I call focusing on that other place or thing we want “destination addiction.” Here I’ll discuss why destination addiction can hamper your training and riding progress and how to move away from it once and for all.
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Your horse’s destination addiction can be associated with anything inside or outside the arena. It can be the gate, other horses in the vicinity, or the barn. The thing is, you might be tempted to try to “ride him through it,” kicking him past the place he wants to be, pulling him away from the other horses in the area, or pushing him past the barn that he drifts toward. This wears out your leg and hand cues, making him less responsive and duller to your requests.
Here, I’ll demonstrate how to bust destination addiction involving a gate. You can apply these methods to anything that attracts your horse.
For this example, lead your horse into the arena, about 30 feet from the gate that attracts his attention. Face him away from the gate, so his focus is on something else other than the attraction. Mount up, and settle for a moment.
Ask your horse to walk. Instead of telling him where you want him to go—to the rail or the other side of the pen—allow him to show you what he’s thinking about and where he’d really like to be. Don’t steer with your reins, seat, or legs—just go with your horse’s plan.
Ray Hunt had a saying: First you go with them. Then they go with you. Then you go together. This method follows that ideology. Your job is to go with your horse, keeping your thoughts, hands, and seat neutral. Go with your horse like it was your idea. He wants to go toward the gate, let him. Go with him and his destination addiction for the time being.
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When you reach your horse’s destination, begin your warm-up routine. For example, I like to start with a lot of lateral bending while moving forward. This is the portion where the horse goes with you. You’re still in his desired spot, but you’re directing the activities that happen in that spot. Begin with your regular suppling routine. You can make it more strenuous in later sessions as you reinforce your message and bust his destination addiction.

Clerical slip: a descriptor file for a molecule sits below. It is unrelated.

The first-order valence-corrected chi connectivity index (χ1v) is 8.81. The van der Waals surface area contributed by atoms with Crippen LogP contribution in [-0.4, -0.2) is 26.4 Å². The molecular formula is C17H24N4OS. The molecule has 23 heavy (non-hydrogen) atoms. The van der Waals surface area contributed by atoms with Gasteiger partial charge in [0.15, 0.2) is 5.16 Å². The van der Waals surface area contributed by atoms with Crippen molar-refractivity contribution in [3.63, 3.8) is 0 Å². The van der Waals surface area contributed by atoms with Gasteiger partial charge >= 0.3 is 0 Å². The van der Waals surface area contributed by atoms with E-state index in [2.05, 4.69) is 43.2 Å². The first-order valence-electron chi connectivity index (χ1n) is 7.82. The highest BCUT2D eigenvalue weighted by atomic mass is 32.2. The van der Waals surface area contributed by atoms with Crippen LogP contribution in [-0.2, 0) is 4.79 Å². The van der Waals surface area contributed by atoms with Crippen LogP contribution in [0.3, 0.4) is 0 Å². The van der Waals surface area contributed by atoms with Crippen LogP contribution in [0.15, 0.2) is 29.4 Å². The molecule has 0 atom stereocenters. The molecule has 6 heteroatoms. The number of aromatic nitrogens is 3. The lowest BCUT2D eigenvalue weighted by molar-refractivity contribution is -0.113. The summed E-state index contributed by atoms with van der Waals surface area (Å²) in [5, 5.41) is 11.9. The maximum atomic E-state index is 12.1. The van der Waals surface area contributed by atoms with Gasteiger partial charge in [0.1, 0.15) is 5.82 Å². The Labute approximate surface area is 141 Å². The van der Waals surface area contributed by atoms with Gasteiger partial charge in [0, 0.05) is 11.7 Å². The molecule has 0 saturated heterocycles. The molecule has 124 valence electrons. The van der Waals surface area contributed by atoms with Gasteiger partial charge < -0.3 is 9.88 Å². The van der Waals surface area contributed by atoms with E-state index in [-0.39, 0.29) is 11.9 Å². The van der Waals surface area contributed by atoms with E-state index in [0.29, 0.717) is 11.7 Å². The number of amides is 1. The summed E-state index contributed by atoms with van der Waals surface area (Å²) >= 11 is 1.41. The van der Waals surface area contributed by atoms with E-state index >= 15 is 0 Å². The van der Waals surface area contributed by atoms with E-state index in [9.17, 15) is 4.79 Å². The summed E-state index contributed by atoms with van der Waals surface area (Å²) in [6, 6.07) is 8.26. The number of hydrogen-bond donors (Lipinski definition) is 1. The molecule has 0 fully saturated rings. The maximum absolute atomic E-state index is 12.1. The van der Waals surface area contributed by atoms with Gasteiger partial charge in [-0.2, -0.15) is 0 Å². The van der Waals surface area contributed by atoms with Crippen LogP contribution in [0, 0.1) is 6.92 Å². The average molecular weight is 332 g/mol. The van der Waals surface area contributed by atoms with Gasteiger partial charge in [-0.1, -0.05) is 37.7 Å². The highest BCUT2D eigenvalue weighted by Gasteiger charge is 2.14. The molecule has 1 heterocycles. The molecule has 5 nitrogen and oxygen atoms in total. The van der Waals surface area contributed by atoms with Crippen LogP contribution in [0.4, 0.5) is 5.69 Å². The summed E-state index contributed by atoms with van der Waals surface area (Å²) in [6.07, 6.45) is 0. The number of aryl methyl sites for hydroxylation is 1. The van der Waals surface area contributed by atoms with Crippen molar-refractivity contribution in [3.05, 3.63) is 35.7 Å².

Here you can see the benefits of small, bending circles. My horse is soft and relaxed in his jaw and over his topline, and he’s using self-carriage to step deeply underneath himself with his inside-hind foot. This work promotes relaxation and connects the reins to his hind feet, which is necessary for effective riding.
Once your horse becomes soft, reaching deeply with his hind legs, and he’s warmed up and breathing, ride away from the gate (or other attraction), out toward where you mounted, about 30 feet away from the gate. This is the “going together” portion of the exercise.
Stop and praise your horse. Rub on him, and make that a great place to be. After he airs up, ask him to walk again. If he turns back toward the gate, repeat the process. The more times you repeat the steps, the less attraction your horse will have to the gate. Your horse will be mentally “with you” for the rest of your training session without being concerned about the gate or other object of attraction. He’ll move forward off your legs and respond better to your cues because he can focus on the job at hand rather than his destination addiction.
Warwick Schiller, Hollister, California, began his lifelong riding career in Australia. He moved to the United States to pursue his passion as an educator and horse trainer. He’s a past NRHA reserve world champion and competed for Australia in reining at the 2010 Alltech World Equestrian Games. He now offers cross-discipline educational clinics and an online video platform, warwickschiller.com.